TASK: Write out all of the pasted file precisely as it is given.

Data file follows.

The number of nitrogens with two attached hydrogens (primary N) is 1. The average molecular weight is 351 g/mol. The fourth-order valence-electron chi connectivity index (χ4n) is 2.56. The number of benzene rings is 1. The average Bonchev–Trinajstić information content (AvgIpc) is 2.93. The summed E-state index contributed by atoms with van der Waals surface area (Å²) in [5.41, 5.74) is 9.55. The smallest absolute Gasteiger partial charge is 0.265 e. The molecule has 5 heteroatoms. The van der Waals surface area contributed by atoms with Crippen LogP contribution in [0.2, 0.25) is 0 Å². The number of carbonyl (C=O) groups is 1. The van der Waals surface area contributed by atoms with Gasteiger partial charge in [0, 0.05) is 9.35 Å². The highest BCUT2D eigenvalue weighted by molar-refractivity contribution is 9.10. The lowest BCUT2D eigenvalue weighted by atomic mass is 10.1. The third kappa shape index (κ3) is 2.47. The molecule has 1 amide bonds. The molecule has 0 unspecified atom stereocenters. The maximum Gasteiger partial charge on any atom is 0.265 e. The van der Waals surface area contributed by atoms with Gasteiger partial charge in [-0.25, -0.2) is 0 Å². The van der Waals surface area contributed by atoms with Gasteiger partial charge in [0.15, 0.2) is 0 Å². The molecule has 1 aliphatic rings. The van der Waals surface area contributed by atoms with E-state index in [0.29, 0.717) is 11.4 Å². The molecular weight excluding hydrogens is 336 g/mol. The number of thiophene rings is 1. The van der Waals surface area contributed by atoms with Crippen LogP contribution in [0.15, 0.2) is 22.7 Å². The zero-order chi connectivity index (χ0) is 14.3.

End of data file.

The number of nitrogens with two attached hydrogens (primary N) is 1. The average molecular weight is 351 g/mol. The fourth-order valence-electron chi connectivity index (χ4n) is 2.56. The number of benzene rings is 1. The average Bonchev–Trinajstić information content (AvgIpc) is 2.93. The summed E-state index contributed by atoms with van der Waals surface area (Å²) in [5.41, 5.74) is 9.55. The smallest absolute Gasteiger partial charge is 0.265 e. The molecule has 5 heteroatoms. The van der Waals surface area contributed by atoms with Crippen LogP contribution in [0.2, 0.25) is 0 Å². The number of carbonyl (C=O) groups is 1. The van der Waals surface area contributed by atoms with Gasteiger partial charge in [0, 0.05) is 9.35 Å². The highest BCUT2D eigenvalue weighted by molar-refractivity contribution is 9.10. The lowest BCUT2D eigenvalue weighted by atomic mass is 10.1. The third kappa shape index (κ3) is 2.47. The molecule has 1 amide bonds. The molecule has 0 unspecified atom stereocenters. The maximum Gasteiger partial charge on any atom is 0.265 e. The van der Waals surface area contributed by atoms with Gasteiger partial charge in [-0.25, -0.2) is 0 Å². The van der Waals surface area contributed by atoms with Gasteiger partial charge in [0.15, 0.2) is 0 Å². The molecule has 1 aliphatic rings. The van der Waals surface area contributed by atoms with E-state index in [0.29, 0.717) is 11.4 Å². The molecular weight excluding hydrogens is 336 g/mol. The number of thiophene rings is 1. The van der Waals surface area contributed by atoms with Crippen LogP contribution in [0.15, 0.2) is 22.7 Å². The zero-order chi connectivity index (χ0) is 14.3.